Every year Opera Holland Park presents a new double bill of short opera. It’s a neat endeavour as it introduces audiences to opera that might not otherwise have seen the light of performance. In the hands of new creatives, singers and musicians, the bite-size works, lasting no more than forty-five minutes, give interesting insights into the early works of young composers, for typically they were written at the beginning of their music careers.
Last night saw the staging of Frederick Delius’s Margot La Rouge and Puccini’s Le Villi. Both operas deal with the avenging female driven to murder.
Delius’s Margot Le Rouge is set in a shady bar in Paris where pimps, pros and soldiers rub shoulders. The set and costumes could have come straight from a La Boheme production, showing Delius’s flirtation with verismo opera where gritty realism exposed the lives and woes of ordinary people.
In Delius’s opera, his music, in verismo guise, takes on an unexpected, dreamy direction. The score in performance was excellent, more ephemeral and less dramatic than Puccini let’s say. At least until the love finale. In this all-important love scene however, the volume was loaded towards the City of London orchestra. Anne-Sophie Duprels singing Margot, and Samuel Sakker, Sergeant Thibault, were marooned on the back lip of the stage, furthest from the audience. It was difficult to fully engage in their love scene as a result. They would have benefited from coming round to the forward ‘lip’ of the stage towards us.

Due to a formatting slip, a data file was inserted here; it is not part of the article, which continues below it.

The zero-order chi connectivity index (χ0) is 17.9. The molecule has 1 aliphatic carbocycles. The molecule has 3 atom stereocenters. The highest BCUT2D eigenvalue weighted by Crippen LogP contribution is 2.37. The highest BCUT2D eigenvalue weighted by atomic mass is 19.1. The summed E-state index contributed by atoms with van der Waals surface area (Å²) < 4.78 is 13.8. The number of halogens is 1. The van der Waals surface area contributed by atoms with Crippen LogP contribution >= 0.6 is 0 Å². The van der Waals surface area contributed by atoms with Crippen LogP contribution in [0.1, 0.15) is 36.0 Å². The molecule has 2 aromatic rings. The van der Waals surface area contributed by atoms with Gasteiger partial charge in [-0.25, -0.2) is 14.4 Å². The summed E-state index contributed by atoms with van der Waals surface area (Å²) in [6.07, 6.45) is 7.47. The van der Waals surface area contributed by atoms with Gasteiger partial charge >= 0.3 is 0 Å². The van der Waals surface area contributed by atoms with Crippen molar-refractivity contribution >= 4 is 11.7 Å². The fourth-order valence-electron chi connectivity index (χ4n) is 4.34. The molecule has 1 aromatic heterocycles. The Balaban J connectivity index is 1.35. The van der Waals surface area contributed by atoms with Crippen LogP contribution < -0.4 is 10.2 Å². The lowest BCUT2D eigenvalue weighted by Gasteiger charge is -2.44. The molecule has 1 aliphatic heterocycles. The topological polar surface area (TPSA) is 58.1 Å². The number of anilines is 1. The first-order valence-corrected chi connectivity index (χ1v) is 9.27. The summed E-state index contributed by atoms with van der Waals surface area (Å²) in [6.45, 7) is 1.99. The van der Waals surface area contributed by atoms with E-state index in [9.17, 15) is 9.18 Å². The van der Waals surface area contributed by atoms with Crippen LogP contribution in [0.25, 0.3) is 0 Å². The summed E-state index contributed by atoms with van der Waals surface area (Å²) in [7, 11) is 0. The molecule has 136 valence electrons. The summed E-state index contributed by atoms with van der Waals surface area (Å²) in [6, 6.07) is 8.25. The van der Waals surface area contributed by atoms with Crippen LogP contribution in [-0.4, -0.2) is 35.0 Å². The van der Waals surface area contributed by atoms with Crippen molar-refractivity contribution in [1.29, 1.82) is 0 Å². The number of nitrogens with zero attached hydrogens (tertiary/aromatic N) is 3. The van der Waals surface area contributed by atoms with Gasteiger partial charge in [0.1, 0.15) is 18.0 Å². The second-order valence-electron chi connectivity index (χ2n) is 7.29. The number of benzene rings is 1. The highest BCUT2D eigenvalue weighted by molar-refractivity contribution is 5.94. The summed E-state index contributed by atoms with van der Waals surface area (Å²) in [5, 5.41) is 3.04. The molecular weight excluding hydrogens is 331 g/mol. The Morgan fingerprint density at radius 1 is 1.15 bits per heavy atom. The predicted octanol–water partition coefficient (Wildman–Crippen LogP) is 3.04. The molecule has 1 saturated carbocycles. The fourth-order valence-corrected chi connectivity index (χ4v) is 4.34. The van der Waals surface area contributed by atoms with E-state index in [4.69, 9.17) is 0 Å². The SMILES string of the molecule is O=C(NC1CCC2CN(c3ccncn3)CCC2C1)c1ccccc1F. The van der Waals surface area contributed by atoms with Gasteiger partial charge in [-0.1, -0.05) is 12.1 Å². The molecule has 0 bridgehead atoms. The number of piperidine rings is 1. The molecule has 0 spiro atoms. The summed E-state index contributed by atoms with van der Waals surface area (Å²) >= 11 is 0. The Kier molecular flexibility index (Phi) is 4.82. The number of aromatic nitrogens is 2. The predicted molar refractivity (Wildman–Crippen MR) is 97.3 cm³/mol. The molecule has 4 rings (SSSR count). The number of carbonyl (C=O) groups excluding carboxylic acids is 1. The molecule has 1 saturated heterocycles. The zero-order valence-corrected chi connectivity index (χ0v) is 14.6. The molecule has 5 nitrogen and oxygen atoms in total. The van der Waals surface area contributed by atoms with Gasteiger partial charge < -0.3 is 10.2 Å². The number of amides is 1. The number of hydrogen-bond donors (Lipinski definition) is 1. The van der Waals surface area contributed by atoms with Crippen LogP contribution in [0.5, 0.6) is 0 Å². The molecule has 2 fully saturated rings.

Puccini’s Le Villi, was an immaculate production, the three principal singers, chorus and dancers wowing the audience at every turn. Here Anne Sophie Duprel’s expressive, heart-rending soprano really came to the fore and Peter Auty impressed, deftly pushing his Italianate tenor to the top notes without losing sight of his role as lover. Stephen Gadd warming, and at times, grief-stricken baritone, was infinitely moving.
In the prayer scene with chorus and principals, I thought I had been projected to heaven and back, and the dervish ring dance of the Villi was mesmerising. Dressed as brides, the Villi dancers were well choreographed, swirling their shroud-like veils and unrolling their extensive trains across the width of the stage like sticky tape. All this powered by Puccini’s exciting hunting score.
This was Puccini’s first opera and already the Puccini jewels are apparent, his talent for drama and wonderful vocals. What astonishes is the dream-like theme of the opera with avenging legendary spirits. Legend and magic would soon disappear in Puccini’s mature operas where verismo grittiness would take hold.
One performance left Saturday 6th August. Go!